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Pedestrian's risks and solutions for walking safety

November 21, 2023
<p>Students walking between West Akers and West Holmes Hall on Tuesday, Jan. 29, 2021.</p>

Students walking between West Akers and West Holmes Hall on Tuesday, Jan. 29, 2021.

Pedestrian safety is becoming a topic of concern as crashes involving pedestrians are on the rise.

According to state law enforcement data, Michigan has seen a 17% increase in pedestrian-involved fatalities between 2020 and 2022.

Recently, a pedestrian death occurred near MSU's campus in early November when a pedestrian was struck and killed by a vehicle at the intersection of Michigan Avenue and University Drive. 

When discussing East Lansing Police Department's, or ELPD, role in pedestrian safety, Chad Pride, the ELPD deputy chief, said that education and enforcement must follow the written traffic laws that protect pedestrians. 

“Enforcement is one thing … but then there is also the education piece as well,” Pride said. 

Dr. Timothy Gates, MSU professor in civil engineering, said pedestrians are much more vulnerable than people in motor vehicles. 

Dr. Peter Savolainen, MSU professor in the Department of Civil and Environment Engineering, said that the more cars being driven in the recent past are bigger, with an increase in SUVs and trucks, creating a more fatal result during a collision with pedestrians and cars.

However, the experts explained there are many reasons to keep walking and bike use as part of the transportation infrastructure in the state

“We are in a climate crisis, so we need to make it safer for people to bike and walk for their daily transportation," East Lansing Transportation Commission member and communications and advocacy director of the League of Michigan Bicyclists Matt Penniman said. 

Savolainen explained the United States is much more spread out than many European countries that normalize pedestrian street use. 

“Oftentimes walking and biking aren’t as viable of an option,” Savolainen said. “But there’s been a big push in more urbanized areas to help make roads safer and more accessible for peds and bikes.”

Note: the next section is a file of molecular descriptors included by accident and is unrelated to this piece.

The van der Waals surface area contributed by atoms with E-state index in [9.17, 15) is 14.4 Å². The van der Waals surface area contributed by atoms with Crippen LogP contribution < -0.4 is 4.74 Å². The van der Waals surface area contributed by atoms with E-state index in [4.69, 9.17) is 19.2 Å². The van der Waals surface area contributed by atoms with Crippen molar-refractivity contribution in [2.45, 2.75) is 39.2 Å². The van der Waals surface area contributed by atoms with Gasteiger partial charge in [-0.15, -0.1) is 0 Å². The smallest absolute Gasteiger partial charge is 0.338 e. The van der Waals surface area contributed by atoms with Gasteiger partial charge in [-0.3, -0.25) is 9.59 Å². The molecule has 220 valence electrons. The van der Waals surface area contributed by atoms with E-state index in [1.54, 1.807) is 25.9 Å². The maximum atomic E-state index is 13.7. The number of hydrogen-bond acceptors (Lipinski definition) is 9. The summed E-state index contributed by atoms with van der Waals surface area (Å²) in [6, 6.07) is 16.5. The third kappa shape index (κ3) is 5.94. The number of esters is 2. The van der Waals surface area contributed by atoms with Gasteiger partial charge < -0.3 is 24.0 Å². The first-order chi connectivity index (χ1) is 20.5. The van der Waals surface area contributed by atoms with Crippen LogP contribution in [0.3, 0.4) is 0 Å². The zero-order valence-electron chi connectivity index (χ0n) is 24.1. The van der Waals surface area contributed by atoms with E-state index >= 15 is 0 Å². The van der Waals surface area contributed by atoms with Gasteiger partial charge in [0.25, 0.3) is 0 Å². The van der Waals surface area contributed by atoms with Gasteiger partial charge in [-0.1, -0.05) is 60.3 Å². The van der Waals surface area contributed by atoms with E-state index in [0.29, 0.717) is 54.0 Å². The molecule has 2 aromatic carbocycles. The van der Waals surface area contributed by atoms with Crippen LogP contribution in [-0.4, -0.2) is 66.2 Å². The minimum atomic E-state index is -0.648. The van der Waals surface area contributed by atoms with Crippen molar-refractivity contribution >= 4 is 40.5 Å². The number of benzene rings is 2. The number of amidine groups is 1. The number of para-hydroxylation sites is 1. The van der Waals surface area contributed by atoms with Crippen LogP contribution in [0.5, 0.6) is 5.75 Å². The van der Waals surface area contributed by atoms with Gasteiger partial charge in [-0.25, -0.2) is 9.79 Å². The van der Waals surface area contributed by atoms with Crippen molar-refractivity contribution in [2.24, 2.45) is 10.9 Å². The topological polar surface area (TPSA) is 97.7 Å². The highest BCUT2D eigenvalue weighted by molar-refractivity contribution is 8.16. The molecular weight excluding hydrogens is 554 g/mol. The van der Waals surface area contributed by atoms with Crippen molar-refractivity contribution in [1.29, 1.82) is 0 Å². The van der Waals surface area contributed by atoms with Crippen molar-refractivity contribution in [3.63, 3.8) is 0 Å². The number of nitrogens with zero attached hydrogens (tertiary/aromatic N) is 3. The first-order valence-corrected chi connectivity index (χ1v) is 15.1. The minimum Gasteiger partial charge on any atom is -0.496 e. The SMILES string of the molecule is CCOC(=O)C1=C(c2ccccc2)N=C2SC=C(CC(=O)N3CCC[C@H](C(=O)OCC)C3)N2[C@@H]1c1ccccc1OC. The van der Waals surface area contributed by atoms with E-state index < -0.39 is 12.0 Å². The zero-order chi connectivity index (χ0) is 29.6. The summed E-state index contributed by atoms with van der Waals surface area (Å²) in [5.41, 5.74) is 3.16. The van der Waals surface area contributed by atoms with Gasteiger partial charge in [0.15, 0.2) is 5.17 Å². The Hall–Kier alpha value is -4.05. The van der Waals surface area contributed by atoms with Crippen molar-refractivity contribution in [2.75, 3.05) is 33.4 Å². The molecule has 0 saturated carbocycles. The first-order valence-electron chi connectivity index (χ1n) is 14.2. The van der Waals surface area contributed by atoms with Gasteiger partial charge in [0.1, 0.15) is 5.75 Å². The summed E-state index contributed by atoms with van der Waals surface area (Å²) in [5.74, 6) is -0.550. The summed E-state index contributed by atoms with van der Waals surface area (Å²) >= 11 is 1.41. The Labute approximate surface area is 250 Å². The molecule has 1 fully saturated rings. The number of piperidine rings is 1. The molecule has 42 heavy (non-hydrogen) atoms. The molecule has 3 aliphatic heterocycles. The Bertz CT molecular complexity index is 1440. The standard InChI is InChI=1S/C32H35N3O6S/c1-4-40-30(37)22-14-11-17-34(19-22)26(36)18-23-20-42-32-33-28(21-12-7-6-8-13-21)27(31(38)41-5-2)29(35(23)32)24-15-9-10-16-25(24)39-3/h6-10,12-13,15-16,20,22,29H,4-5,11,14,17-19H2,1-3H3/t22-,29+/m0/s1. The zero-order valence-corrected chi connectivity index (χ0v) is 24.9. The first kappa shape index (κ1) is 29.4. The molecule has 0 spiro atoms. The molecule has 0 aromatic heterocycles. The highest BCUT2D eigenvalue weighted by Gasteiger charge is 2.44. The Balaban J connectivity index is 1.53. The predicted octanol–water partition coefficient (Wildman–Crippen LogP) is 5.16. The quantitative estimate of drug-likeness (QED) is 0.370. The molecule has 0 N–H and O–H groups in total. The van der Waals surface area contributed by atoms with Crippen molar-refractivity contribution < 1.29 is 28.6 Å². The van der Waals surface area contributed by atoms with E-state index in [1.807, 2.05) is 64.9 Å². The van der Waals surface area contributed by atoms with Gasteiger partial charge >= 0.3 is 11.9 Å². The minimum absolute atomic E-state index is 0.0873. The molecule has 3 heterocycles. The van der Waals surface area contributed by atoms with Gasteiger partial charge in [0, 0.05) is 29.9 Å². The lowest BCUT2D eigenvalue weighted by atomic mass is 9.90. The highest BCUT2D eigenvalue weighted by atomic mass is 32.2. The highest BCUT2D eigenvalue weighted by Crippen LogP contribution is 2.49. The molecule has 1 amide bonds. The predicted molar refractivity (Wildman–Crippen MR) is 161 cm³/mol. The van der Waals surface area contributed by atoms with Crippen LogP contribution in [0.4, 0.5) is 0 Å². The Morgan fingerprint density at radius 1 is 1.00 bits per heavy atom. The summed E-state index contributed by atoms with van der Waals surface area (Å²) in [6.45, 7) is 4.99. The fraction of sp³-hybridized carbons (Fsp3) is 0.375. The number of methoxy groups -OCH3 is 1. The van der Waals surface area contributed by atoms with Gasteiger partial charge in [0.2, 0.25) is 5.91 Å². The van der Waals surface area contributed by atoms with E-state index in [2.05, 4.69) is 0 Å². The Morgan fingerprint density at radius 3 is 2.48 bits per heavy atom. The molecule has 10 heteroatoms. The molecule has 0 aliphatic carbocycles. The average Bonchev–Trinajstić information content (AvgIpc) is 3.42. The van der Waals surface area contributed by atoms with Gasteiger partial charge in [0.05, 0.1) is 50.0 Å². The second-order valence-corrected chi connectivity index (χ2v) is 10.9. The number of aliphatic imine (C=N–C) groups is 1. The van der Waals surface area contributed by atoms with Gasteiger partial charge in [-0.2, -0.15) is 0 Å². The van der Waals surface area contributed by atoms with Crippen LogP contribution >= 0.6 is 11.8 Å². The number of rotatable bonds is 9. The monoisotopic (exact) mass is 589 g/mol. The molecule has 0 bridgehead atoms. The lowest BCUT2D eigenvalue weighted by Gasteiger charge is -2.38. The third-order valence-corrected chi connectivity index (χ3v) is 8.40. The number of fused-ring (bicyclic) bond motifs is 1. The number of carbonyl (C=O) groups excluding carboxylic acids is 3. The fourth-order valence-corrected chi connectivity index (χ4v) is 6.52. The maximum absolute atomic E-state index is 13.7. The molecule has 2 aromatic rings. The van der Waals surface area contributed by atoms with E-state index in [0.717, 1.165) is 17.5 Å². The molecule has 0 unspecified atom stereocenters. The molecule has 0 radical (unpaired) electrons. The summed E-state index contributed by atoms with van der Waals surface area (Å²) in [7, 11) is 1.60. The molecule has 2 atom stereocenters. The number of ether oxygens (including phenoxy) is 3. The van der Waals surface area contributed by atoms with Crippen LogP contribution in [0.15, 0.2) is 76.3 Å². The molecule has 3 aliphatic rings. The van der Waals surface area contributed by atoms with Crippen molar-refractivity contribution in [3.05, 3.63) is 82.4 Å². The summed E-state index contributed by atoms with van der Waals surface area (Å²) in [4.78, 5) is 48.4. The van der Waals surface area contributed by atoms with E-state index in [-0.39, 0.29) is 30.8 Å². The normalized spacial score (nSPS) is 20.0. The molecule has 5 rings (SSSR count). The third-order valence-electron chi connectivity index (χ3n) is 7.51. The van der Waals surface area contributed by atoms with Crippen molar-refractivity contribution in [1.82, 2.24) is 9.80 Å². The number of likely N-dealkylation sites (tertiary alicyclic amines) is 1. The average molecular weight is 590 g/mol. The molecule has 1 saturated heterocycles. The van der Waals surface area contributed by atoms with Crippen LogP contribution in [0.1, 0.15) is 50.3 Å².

Both Gates and Savolainen see the threat that pedestrians face, but solutions to mitigate this can be very costly. 

Savolainen said roads should be designed with pedestrians in mind, because as traffic gets heavier, which is a pattern Michigan infrastructure is seeing, the idea of adding lanes to a road makes it less safe for pedestrians. 

Gates touched upon how non-permanent pedestrian crossing signs that are posted in the middle of the street are a more cost-effective safety precaution. However he said that in the winter seasons, the signs become ineffective because snow plows run over the rubber bases in the middle of the road, knocking them down. 

Penniman said other effective solutions include a "no turn on red" sign can be for pedestrians because there would be no cars turning on a cross walk when pedestrians are crossing.

Pride discussed how the ELPD is looking to hire more officers to patrol the streets for safety purposes as the budget this fiscal year is providing more funds to officers than last year.  

When tragic events such as a pedestrian death happens, Pride said the  ELPD takes to focusing more on that area. This could be using a “problem solving kit” that the department uses, which is when an officer takes ownership of specific areas and addresses issues that are in the areas. 

 Gates said pedestrian safety can also be improved when taking accountability for oneself. This could include being more aware of their surroundings and not being one of “the walking zombies,” such as paying attention to the road in front of the pedestrian. 

This can be avoided by not looking at phones while on the commute to class or work, according to Gates.

Other tips provided were to chart routes before walking to make sure there are safe cross walks and having lights on the front and rear of a bike.

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“We will continue to focus on making sure that our community is safe," Pride said. 


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